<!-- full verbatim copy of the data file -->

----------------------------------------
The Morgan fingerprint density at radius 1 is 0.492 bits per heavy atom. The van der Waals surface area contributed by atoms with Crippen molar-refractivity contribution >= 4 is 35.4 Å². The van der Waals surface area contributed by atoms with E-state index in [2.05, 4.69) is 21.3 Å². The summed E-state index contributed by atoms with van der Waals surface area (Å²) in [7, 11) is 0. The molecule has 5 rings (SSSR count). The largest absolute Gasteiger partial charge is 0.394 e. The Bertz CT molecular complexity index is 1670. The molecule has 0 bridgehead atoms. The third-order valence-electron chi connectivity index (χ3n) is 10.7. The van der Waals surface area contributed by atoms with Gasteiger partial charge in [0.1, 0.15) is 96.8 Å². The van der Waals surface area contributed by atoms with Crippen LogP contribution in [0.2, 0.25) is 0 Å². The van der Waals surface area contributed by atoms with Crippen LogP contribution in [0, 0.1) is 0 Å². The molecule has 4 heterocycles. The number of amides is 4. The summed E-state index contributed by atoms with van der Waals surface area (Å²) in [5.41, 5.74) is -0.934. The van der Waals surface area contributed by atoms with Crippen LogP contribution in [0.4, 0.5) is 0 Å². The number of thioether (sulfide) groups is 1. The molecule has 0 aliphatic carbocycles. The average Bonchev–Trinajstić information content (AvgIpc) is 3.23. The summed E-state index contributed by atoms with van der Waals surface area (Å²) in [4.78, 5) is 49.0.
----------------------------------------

The Morgan fingerprint density at radius 1 is 0.492 bits per heavy atom. The van der Waals surface area contributed by atoms with Crippen molar-refractivity contribution >= 4 is 35.4 Å². The van der Waals surface area contributed by atoms with E-state index in [2.05, 4.69) is 21.3 Å². The summed E-state index contributed by atoms with van der Waals surface area (Å²) in [7, 11) is 0. The molecule has 5 rings (SSSR count). The largest absolute Gasteiger partial charge is 0.394 e. The Bertz CT molecular complexity index is 1670. The molecule has 0 bridgehead atoms. The third-order valence-electron chi connectivity index (χ3n) is 10.7. The van der Waals surface area contributed by atoms with Gasteiger partial charge in [0.1, 0.15) is 96.8 Å². The van der Waals surface area contributed by atoms with Crippen LogP contribution in [0.2, 0.25) is 0 Å². The van der Waals surface area contributed by atoms with Crippen LogP contribution in [0, 0.1) is 0 Å². The molecule has 4 heterocycles. The number of amides is 4. The summed E-state index contributed by atoms with van der Waals surface area (Å²) in [5.41, 5.74) is -0.934. The van der Waals surface area contributed by atoms with Crippen LogP contribution in [0.4, 0.5) is 0 Å². The number of thioether (sulfide) groups is 1. The molecule has 0 aliphatic carbocycles. The average Bonchev–Trinajstić information content (AvgIpc) is 3.23. The summed E-state index contributed by atoms with van der Waals surface area (Å²) in [4.78, 5) is 49.0.